PNS Daily Newscast - June 24, 2019 

No military strikes, but President Trump sticks to tough talk against Iran. Also on our Monday rundown: Staying in jail may depend on where you live. Plus, summer is here – will national parks be ready?

Daily Newscasts

Preserving OR History Could Mean Jobs

December 1, 2008

Crater Lake, OR – Oregon has a total of ten National Parks, National Historic Sites and National Monuments - and if one group has its way, they'll be part of the country's economic recovery plans. The National Parks Conservation Association (NPCA) believes the big maintenance backlog in the park system could be caught up, by hiring people across the country to fix roads and repair buildings, trails and campgrounds.

It's one way to boost local economies, says the NPCA's Vice-President for Government Affairs, Craig Obey. The Park Service estimates there's about $8 billion worth of work to be done, and a push to complete it by 2016, for the 100-year birthday of the National Park system.

"That's the kind of thing that we should be investing in, stuff that you need to be doing anyway - and what you want to do is focus the resources on those kinds of projects, to stimulate the economy."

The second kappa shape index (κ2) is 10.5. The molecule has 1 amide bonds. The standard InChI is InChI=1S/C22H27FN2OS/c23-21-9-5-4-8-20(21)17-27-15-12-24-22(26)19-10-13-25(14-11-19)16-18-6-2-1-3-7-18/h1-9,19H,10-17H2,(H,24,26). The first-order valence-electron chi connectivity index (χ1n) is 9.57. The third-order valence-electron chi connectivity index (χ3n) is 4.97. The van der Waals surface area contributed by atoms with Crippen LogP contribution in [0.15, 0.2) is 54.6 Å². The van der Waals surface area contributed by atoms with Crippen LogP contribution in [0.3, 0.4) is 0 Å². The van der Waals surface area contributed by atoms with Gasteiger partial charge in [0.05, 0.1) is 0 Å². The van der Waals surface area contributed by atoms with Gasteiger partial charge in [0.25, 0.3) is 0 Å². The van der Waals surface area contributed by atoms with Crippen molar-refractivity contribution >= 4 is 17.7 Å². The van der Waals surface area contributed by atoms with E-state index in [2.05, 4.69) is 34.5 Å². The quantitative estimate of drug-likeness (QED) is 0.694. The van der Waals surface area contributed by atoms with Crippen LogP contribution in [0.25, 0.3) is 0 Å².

Obey points out that the National Parks have played a role in other tough economic times, putting a half-million people to work in the Civilian Conservation Corps in the 1930s. Today's problems, he says, stem from longtime under-funding of the agency. Much of the parks' infrastructure, from buildings to sewer and water systems, needs to be updated.

"And it goes beyond roads and bridges and the like. There's so much that can be done in the parks in terms of energy conservation measures, where you work to retrofit buildings, for example, with green technologies."

The U.S. Department of the Interior says it has stepped up work and increased spending on park improvements over the past three years. Here in Oregon, however, a charitable trust is trying to raise $12 million in private donations to finish projects at Crater Lake National Park; and in a survey of Park Service employees released last fall, 87 percent cited the parks' budgets as their top concern.

Chris Thomas, Public News Service - OR